Hilary – peaked in 1902 at #888, and fell off the male charts in 1932. Notable dudes named Hilary include: philosopher Hilary Whitehall Putnam, and illustrator Hilary Knight.

Lindsay – peaked in 1960 at #633, and fell off the male charts in 1986. Notable dudes named Lindsay include: painter Lindsay Dawson, actor/singer Lindsay Crosby, and football players Lindsay Knapp and Lindsay Scott.

Mackenzie – peaked in 1994 at #366, and fell off the male charts in 2002. Notable dudes named Mackenzie include: actor Mackenzie Astin, singer Mackenzie Bourg, and artist Mackenzie Thorpe.

Shelby – peaked in 1938 at #386, and fell off the male charts in 2000. Notable dudes named Shelby include: novelist/historian Shelby Foote, pro wrestler Shelby Wilson, baseball player Shelby Miller, and U.S. Senator/17th Governor of Illinois Shelby Cullom.

Annie – peaked in 1901 at #466, and fell off the male charts in 1938. While there are no men in the spotlight named Annie, there are a few notable male Annes, like writer Anne DeVries, politician Anne Vermeer, and painter Anne-Louis Girodet de Roussy-Trioson.

Lauren – peaked in 1937 at #625, and fell off the male charts in 1990. There are no famous Laurens (aside from designer Ralph, but that’s his last name), but the Loren spelling has a few notables, including animator (and creator of “Bob’s Burgers”) Loren Bouchard and anthropologist/writer Loren Eisley.

Joyce – peaked in 1932 at #625, and fell off the male charts in 1947. Notable dudes named Joyce include: novelist Joyce Cary, and poet Alfred Joyce Kilmer.

Margaret – peaked in 1907 at #392, and fell off the male charts in 1944. There are no notable male Margarets, but that doesn’t mean they don’t exist – over 2,000 boys have been given this name since 1900.

Whitney – peaked in 1986 at #567, and fell off the male charts in 1989. Notable dudes named Whitney include: civil rights activist Whitney Young, Jr., football player Whitney Mercilus, investor/philanthropist Whitney Tilson, and magician Whitney “Whit” Haydn.

Leslie – peaked in 1902 at #85, and fell off the male charts in 1998. Notable dudes named Leslie include: actors Leslie Nielsen and Leslie Odom, Jr.; comedian Leslie “Bob” Hope; and former U.S. President Leslie Lynch King, Jr. (birth name of Gerald Ford).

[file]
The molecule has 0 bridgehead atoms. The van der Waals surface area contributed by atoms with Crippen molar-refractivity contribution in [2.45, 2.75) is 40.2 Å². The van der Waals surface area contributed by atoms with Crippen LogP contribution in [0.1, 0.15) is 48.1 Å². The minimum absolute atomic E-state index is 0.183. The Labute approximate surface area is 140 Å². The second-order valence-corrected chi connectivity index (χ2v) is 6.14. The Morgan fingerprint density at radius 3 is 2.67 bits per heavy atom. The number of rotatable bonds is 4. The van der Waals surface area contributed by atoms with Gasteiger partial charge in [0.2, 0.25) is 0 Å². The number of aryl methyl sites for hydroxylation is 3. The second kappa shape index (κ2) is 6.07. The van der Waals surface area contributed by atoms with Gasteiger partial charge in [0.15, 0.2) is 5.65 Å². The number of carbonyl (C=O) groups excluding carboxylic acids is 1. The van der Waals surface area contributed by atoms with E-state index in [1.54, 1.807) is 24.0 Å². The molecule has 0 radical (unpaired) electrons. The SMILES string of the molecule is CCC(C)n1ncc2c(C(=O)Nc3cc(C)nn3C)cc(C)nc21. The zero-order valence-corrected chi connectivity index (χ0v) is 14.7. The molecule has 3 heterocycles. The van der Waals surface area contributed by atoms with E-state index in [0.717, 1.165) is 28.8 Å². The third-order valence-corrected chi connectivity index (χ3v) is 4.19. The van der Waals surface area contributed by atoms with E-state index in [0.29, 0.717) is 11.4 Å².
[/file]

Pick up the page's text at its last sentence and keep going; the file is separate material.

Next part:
Madison – peaked in 1903 at #514, and fell off the male charts in 2005. Notable dudes named Madison include: football player Madison Hedgecock, football coach Madison “Matty” Bell, novelist Madison Smartt Bell, and novelist Madison Cooper, Jr.

Meredith – peaked in 1941 at #582, and fell off the male charts in 1955. Notable dudes named Meredith include: playwright/composer Meredith Willson, and Nobel Prize winner Wendell Meredith Stanley.

Evelyn – peaked in 1907 at #787, and fell off the male charts in 1931. Notable dudes named Evelyn include: novelist Evelyn Waugh and financier Evelyn deRothschild.

It’s interesting to note that the vast majority of name crossovers are from male to female, with only a very few exceptions: Tatum, for example. It first appeared as a female given name thanks to child actress Tatum O’Neal, but in 2010, it jumped onto the boys’ top 1000 most popular names, and as of last count it had risen to spot #598.

When the parents of yesteryear named their boys Beverly or Margaret, they likely had no idea that their young sons would be the bearers of names that would eventually be more popular for females. So maybe someday, when my great-great-great grandchildren are learning about their family history, they’ll be surprised to hear about a boy named Cameron … just as I was, so long ago, about a boy named Stacy.

Need naming help? Check out the Scary Mommy baby name database, with thousands of names and lists for inspiration!